July 18, 2013 / 4:52 PM / 4 years ago

HIGHLIGHTS-Bernanke's Q&A testimony to Senate panel

WASHINGTON, July 18 (Reuters) - Below are highlights from the question and
answer session of a Senate Banking  Committee hearing on Thursday with Federal
Reserve Chairman Ben Bernanke testifying on monetary policy and the U.S.
economy. Bernanke repeated the prepared testimony he delivered on Wednesday to
the House Financial Services Committee.

 
     
    BERNANKE ON DATA SINCE JUNE MEETING; POSSIBLE SEPTEMBER CHANGE TO QE:
    "The June FOMC meeting was only a few weeks ago. There have been some data
points since then and...they have been mixed. So I think it's way too early to
make any judgment. We will obviously review the data and what we're looking for
is a pick-up as the year progresses."
    "One of the reasons that the economy has been so slow in the early part of
2013 is because of fiscal factors. It's hard to judge how long those factors
will last. But if the economy begins to move beyond that point and fiscal
restraint becomes somewhat less pronounced then we should see as you said a
pick-up in growth."
    "We're obviously going to look at the data, it's a committee decision (on
whether to taper QE in September), and it's going to depend on whether we see
the improvement which I described."
    
    BERNANKE ON REFORMING MORTGAGE MARKET:
    "A key issue is going to be not so much making mortgages cheaper but rather
making sure that there is some kind of backstop or protection for situations
where the financial markets are in distress, like they were recently. And the
question is - the government is one way to do that, there may be other ways to
do that - but if the government is involved, I think it would be very important
to make sure first of all that the government is appropriately compensated for
whatever insurance or backing it provides, and secondly that firms that are
securitizing hold enough capital, again, to protect the taxpayer from losses. If
that's done, I think those would be very helpful if you come to a solution that
involves a government role."
    
    BERNANKE ON GOLD:
    "Gold is an unusual asset. It's an asset that people hold as disaster
insurance. A lot of people hold gold as an inflation hedge. But movements of
gold prices don't predict inflation very well, actually.
    "But anyway, the perception is that by holding gold you have a hard asset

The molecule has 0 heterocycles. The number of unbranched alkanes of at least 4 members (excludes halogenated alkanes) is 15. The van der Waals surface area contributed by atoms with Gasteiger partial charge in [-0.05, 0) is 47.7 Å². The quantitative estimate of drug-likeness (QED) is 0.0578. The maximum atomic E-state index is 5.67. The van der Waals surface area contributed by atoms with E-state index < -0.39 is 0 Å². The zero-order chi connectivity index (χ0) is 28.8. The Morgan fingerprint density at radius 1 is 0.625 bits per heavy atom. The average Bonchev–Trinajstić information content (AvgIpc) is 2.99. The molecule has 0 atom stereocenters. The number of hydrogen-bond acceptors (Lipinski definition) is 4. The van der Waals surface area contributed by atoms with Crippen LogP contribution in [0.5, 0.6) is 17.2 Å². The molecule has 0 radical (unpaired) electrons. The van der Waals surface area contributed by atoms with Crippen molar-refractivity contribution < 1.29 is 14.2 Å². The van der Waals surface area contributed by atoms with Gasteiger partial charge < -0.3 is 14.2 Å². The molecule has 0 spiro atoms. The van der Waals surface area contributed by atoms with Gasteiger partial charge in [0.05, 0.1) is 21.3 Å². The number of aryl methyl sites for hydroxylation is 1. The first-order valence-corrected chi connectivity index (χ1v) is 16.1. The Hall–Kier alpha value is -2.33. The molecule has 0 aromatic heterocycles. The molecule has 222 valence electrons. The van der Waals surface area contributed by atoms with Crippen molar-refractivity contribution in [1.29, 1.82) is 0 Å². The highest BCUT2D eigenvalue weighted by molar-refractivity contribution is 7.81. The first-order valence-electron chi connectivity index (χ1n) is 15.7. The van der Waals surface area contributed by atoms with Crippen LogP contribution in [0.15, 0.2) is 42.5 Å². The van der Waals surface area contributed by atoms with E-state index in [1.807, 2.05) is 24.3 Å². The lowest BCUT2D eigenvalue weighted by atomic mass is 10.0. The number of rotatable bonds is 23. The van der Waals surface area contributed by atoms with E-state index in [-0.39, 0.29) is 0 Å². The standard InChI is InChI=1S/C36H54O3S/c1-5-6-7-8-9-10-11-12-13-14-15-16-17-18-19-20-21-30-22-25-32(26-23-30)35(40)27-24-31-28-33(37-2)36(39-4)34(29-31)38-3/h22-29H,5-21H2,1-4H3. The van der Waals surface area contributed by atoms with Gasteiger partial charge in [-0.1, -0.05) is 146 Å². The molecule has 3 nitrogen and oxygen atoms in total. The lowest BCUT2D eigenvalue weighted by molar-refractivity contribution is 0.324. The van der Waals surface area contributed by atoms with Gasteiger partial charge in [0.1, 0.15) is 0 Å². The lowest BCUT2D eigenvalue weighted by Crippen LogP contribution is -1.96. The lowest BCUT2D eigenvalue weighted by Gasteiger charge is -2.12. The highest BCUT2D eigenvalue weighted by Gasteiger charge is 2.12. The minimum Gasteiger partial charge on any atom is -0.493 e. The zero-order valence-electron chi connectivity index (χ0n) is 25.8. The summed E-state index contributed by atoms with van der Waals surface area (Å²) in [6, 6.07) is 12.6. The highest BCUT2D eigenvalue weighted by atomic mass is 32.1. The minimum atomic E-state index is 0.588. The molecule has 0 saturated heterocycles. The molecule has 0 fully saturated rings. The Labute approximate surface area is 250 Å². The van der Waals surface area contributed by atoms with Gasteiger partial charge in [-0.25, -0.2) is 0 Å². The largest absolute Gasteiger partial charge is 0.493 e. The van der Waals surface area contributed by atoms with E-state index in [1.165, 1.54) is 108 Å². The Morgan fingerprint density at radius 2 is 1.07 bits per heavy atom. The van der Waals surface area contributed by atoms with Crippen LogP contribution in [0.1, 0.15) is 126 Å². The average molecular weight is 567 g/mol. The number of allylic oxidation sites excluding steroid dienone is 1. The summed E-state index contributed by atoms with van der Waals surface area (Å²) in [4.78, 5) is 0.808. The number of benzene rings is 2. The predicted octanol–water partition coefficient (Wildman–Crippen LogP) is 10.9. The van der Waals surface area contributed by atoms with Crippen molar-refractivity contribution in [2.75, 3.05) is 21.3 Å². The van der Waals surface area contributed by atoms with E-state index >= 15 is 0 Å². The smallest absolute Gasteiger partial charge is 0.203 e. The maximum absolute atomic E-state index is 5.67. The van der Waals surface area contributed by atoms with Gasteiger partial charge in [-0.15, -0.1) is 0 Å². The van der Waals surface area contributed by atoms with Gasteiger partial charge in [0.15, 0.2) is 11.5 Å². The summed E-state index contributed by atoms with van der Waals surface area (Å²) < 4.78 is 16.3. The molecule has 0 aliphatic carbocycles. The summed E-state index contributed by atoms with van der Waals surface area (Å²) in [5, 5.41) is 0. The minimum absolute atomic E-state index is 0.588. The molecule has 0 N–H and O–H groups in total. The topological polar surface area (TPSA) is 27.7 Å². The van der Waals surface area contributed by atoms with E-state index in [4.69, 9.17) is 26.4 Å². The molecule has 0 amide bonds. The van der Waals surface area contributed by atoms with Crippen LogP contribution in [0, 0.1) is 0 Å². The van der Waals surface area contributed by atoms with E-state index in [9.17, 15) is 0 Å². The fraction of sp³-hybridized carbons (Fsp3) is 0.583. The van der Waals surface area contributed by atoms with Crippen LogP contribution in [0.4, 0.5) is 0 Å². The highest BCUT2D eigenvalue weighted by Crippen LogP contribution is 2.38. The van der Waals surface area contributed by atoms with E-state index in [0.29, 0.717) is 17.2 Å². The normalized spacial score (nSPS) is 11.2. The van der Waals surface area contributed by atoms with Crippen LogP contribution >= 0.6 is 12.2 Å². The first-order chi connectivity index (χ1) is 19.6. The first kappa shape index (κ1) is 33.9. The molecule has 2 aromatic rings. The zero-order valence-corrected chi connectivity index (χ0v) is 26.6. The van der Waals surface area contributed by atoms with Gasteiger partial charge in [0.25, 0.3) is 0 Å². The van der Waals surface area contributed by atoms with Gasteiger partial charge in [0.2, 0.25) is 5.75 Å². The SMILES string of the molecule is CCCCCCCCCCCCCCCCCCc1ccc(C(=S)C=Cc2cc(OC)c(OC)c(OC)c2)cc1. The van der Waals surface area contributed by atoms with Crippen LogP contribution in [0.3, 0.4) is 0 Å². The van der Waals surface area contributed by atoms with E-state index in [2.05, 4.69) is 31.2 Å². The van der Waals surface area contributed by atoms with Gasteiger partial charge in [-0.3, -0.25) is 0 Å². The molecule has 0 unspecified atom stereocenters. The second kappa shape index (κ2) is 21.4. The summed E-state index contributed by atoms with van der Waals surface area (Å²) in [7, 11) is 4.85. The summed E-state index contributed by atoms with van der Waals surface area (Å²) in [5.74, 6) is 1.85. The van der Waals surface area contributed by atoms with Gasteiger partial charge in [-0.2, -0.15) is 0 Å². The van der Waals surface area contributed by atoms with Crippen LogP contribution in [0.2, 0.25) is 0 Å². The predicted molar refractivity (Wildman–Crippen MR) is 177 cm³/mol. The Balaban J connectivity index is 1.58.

that will protect you in case of some kind of major problem. I suppose that one
reason gold prices are lower is that people are less concerned about extreme
outcomes, particularly negative outcomes and therefore they feel less need for
whatever protection gold affords...
    "Gold price going down is not necessarily a bad thing from that perspective.
It suggests people have somewhat more confidence, and are less concerned about
really bad outcomes. But let me just end by saying that nobody really
understands gold prices, and I don't pretend to understand them either." 

   BERNANKE ON BANK CAPITAL ADEQUACY:
   "Basel III is a floor, it's not a ceiling. It's really a least common
denominator....We are prepared to do whatever additional steps are needed in
order to make our financial systems safe. I don't know whether all countriees
will follow us but there are other countries, Switzerland comes to mind, U.K.,
that have thought hard about this and have taken additional steps to strengthen
their banking systems. We do have a leadership position and I hope that will
happen, but I don't think it will be universal....The key financial centers,
which recognize how important banks are to their economy, but also the fact that
in some cases the banks are bigger than their economy, recognize that it's very
important to have stability, and they have been particulary willing to consider
additonal steps."
    
    BERNANKE ON VIEWS AT FED POLICY MEETING:
    "We have a very careful discussion at the meeting. We have what's called a
go-around where every person including the non-voters gets to express for
several minutes their view on policy, their current perspective. And the general
scenario which I described in my press conference is broadly supported by people
on the (policy-setting Federal Open Market) Committee, including both voters and
non-voters."

    BERNANKE ON MEASURING INFLATION:
    "There was a bipartisan commission on inflation measurement a few years ago
which concluded that the official inflation numbers overstated, not understated
inflation. So some of the changes that they recommended have been included. 
    "There's a distinction between prices being high and prices rising...(cost
of living) isn't going up, it's high, it's not going up. In other words, real
wages are going down because even though inflation is very low wages have been
growing slower than inflation...and it has to do with productivity in the
economy and distribution of income and the Fed really can't do a whole lot about
that."

    BERNANKE ON GROWTH, EMPLOYMENT OUTLOOK
    "We specifically set as a goal an improvement in the outlook for the labor